The Pilagá communities are the oldest peoples in the current territory of Formosa, like the Qom and Wichí.
Together with the Abipones, Mocovíes, and Qom, they lived from the XVI century – Pilcomayo river in between – in front of what today is the Republic of Paraguay.
They are located mainly in the Patiño department, in the marshlands, and on the right coast of the Pilcomayo River.
This river is the cardinal axis of the Pilagás and is a marker of Pilagás’ identity.
According to the proximity or distance from the water, two groups are identified: “the Pilagás of Nawagán,” closer to the Pilcomayo River, and “the Pilagás of the marshlands”, on the marshlands system. The Pilcomayo River is also a vital food source, providing fish and vegetables. Therefore, fishing is, together with gathering wild fruits, hunting, and “meleo”, one of the main provisioning activities.
In the wetland area, “nívaq” or fish in a generic way and shad (Prochilodus Platensis), in particular) are obtained.
The Pilagás communities were hunter-gatherers and grouped in extended families until well into the 20th century. They traveled through the same territory, recognized by the names they gave to the places.
Pilagá families used to go to the river in winter and the bush in summer. The elders still remember the seasonal “marches” and the abandonment and subsequent burning of the camps: “In the past, the Pilagás used to eat what was in the bush. For example, the women and men abandoned their homes. Our house was not made of bricks; it was an awning where we lived. So when people left, they would burn it. They would set it on fire, and then the place was left. They would leave where there were animals. There was no community; when they arrived at a place, they would stay 5 or 6 days and leave again”. (Rogelia, from Qom Pi, 2007).
Currently, the Pilagá population resides in 21 communities in the province of Formosa.
These settlements are organized as civil associations with legal status and recognized by the provincial government. They have recognized land tenure and are permanent settlements. They are located, on the one hand, near the Pilcomayo River and, on the other hand, near the towns that were created following the railroad route and National Route No. 81.
The journeys within each community or to the bush (“vyak”) are made for collecting honey and various resources, fishing, and hunting.
The movement to the urban area is related, among other things, to the search for temporary jobs, the sale of handicrafts, health care, administrative procedures, and the collection of subsidies.
These communities are politically grouped in the Federation of Communities of the Pilagá People.
The Federation was recognized in 2012 by the National Registry of Indigenous Peoples’ Organizations (RENAPI) of the National Institute of Indigenous Affairs (INAI).
The Pilagá language (“pitelaGa laqtaq”) belongs to the Guaycurú linguistic family.
In this sense, the Complementary Survey of Indigenous Peoples (ECPI in Spanish) 2004-2005 established that 89% of the Pilagá population surveyed speak their language daily, which is transmitted in the domestic sphere and intergenerationally and, to a lesser extent, in the schools that are part of the Intercultural Bilingual Education Modality (EIB).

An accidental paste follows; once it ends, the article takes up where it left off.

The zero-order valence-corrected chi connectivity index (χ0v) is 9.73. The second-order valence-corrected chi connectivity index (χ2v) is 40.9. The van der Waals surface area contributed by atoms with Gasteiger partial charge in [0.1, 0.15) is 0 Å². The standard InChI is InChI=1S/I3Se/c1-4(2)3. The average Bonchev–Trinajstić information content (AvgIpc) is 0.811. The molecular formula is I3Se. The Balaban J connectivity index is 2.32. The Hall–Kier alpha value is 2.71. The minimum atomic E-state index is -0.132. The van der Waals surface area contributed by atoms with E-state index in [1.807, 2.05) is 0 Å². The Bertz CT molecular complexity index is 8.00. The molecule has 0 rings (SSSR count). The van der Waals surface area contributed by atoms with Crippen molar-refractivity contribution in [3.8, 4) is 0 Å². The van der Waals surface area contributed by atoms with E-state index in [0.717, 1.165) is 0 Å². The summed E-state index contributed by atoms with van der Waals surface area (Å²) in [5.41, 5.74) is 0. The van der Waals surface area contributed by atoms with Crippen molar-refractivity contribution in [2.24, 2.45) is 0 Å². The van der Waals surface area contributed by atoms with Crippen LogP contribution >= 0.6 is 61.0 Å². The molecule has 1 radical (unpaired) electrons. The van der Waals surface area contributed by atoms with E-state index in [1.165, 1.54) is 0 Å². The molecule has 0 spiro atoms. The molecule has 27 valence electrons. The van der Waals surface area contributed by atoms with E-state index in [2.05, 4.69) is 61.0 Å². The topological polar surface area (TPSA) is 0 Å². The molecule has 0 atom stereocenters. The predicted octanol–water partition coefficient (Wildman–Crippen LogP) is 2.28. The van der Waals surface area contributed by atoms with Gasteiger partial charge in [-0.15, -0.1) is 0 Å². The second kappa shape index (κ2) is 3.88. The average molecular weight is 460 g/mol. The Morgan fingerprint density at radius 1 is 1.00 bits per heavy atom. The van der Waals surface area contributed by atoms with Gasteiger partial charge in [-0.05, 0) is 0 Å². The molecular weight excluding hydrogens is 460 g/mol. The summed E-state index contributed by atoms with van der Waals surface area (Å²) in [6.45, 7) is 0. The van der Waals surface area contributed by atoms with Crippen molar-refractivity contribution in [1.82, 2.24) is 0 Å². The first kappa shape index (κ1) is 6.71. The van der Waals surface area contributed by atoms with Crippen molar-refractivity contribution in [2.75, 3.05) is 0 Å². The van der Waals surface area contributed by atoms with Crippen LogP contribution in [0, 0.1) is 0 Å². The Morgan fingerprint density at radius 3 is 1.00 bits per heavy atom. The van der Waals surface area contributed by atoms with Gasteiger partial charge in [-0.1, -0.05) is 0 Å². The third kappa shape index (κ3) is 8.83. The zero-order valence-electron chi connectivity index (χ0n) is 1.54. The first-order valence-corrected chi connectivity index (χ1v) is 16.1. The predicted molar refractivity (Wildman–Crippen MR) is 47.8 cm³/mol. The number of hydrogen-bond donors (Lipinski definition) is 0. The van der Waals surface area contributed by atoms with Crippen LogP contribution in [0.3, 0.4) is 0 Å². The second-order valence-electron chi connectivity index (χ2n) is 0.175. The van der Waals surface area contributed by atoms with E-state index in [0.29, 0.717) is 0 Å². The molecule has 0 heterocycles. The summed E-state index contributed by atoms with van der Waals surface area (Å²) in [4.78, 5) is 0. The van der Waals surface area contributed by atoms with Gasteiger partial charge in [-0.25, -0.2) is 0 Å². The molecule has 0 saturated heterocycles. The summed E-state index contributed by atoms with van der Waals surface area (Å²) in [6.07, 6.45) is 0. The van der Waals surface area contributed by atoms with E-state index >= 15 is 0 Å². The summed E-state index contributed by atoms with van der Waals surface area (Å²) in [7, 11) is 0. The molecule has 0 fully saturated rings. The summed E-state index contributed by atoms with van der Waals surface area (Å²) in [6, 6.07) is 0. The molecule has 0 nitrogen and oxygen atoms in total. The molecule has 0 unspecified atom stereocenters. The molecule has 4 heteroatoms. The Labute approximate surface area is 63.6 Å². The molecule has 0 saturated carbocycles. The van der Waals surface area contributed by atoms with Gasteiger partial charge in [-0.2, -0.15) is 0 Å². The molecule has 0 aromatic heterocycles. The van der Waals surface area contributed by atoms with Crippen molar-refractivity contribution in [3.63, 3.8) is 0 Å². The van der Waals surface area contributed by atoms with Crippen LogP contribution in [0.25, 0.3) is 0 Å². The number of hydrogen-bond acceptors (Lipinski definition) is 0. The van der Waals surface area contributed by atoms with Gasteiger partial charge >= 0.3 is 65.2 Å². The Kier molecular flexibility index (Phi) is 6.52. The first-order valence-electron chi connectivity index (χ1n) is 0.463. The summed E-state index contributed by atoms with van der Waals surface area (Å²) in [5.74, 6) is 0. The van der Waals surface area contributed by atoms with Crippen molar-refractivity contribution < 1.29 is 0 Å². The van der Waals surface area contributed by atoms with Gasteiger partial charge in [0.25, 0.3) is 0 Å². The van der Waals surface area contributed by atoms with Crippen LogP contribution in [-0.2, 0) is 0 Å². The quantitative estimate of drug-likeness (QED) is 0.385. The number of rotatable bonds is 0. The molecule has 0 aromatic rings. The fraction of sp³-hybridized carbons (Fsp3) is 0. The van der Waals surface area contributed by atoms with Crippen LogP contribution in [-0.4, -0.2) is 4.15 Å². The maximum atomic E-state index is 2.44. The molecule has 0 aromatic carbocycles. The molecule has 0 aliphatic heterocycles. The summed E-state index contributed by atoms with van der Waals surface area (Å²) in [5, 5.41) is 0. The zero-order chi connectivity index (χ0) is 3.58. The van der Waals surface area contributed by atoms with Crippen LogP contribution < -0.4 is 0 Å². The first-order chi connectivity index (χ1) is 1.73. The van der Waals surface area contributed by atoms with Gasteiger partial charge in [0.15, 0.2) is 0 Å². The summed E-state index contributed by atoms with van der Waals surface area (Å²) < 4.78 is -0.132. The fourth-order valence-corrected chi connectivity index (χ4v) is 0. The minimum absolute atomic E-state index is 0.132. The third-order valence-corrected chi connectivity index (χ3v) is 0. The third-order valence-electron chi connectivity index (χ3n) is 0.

In 1997, leaders, bilingual teachers, linguists, and anthropologists agreed on elaborating a Pilagá orthographic system that differs from Spanish and the alphabet proposed by the Mennonite missionaries for the Qom and Pilagá.
These initiatives solidify the writing and transmission of the language.
The women go into the Formosan bush in groups to collect the fibers, cut the central leaves, and dry them in the sun after shredding them. Generally, they have to walk several kilometers into the forest to get the best leaves.
They can collect up to 100 leaves they carry on their backs or others on their heads to return home. Large products may require up to 120 leaves or more.
Once the leaves are converted into ribbons or threads, the design of bread baskets, table centerpieces, pot holders, sewing baskets, baskets with handles, basket holders, envelopes, wallets, and any other cultural object that the fiber allows begins.
The craftswomen combine two basic weaves: the open weave made with the twisting of a fiber bundle; and the sewn weave, achieved with a lighter-weight bundle joined by a mattress needle with a greener strand of the same fiber.
On both basic procedures, new searches of forms and details are observed: crosses of smooth leaves, vertical braids, and alternating forms of rhomboidal stitching, among others.
In this way, the evolution of an ancestral feminine activity is evidenced. Pilagá basketry surprises by mutating from the basic circle to rectangular shapes, from a carandillo basket to another identical one made with defibrated plastic bottles, and from a small bread basket to a standard size, solid and heavy bassinet.
They are all unique handmade pieces made of natural fibers.
They have a wide range of products such as placemats or placemats, bowl holders, purses, baskets, and many others.
The Pilagá artisans work mainly with the carandillo leaf. However, they also use totora reeds and other fibers.
The process is entirely manual, from collecting the fiber, cleaning and drying to weaving, which is done using ancestral techniques passed down from generation to generation.
The Pilagá women extract the carandillo palm leaves from the forest. They usually walk several kilometers into the forest to get the best leaves.
They can collect up to 100 leaves and carry some on their backs and others on their heads to return home.
Large products may require more than 120 leaves.
Each of their creations constitutes a material record of their culture and cosmovision.